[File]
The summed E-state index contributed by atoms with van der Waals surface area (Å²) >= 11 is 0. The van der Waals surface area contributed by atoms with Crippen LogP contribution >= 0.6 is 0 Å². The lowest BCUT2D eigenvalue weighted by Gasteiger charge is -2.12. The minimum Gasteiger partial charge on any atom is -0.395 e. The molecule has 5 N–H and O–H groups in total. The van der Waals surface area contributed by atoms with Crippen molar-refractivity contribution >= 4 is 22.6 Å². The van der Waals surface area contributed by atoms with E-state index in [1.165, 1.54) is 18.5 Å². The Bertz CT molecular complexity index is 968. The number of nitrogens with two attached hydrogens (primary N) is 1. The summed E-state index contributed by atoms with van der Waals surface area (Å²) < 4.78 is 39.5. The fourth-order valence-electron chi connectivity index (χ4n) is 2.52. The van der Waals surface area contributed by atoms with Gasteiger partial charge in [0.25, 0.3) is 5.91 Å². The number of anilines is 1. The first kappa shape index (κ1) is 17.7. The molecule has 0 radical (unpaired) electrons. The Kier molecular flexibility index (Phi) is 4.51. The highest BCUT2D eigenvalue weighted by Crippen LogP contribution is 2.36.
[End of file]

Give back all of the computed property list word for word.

The summed E-state index contributed by atoms with van der Waals surface area (Å²) >= 11 is 0. The van der Waals surface area contributed by atoms with Crippen LogP contribution >= 0.6 is 0 Å². The lowest BCUT2D eigenvalue weighted by Gasteiger charge is -2.12. The minimum Gasteiger partial charge on any atom is -0.395 e. The molecule has 5 N–H and O–H groups in total. The van der Waals surface area contributed by atoms with Crippen molar-refractivity contribution >= 4 is 22.6 Å². The van der Waals surface area contributed by atoms with E-state index in [1.165, 1.54) is 18.5 Å². The Bertz CT molecular complexity index is 968. The number of nitrogens with two attached hydrogens (primary N) is 1. The summed E-state index contributed by atoms with van der Waals surface area (Å²) < 4.78 is 39.5. The fourth-order valence-electron chi connectivity index (χ4n) is 2.52. The van der Waals surface area contributed by atoms with Gasteiger partial charge in [0.25, 0.3) is 5.91 Å². The number of anilines is 1. The first kappa shape index (κ1) is 17.7. The molecule has 0 radical (unpaired) electrons. The Kier molecular flexibility index (Phi) is 4.51. The highest BCUT2D eigenvalue weighted by Crippen LogP contribution is 2.36.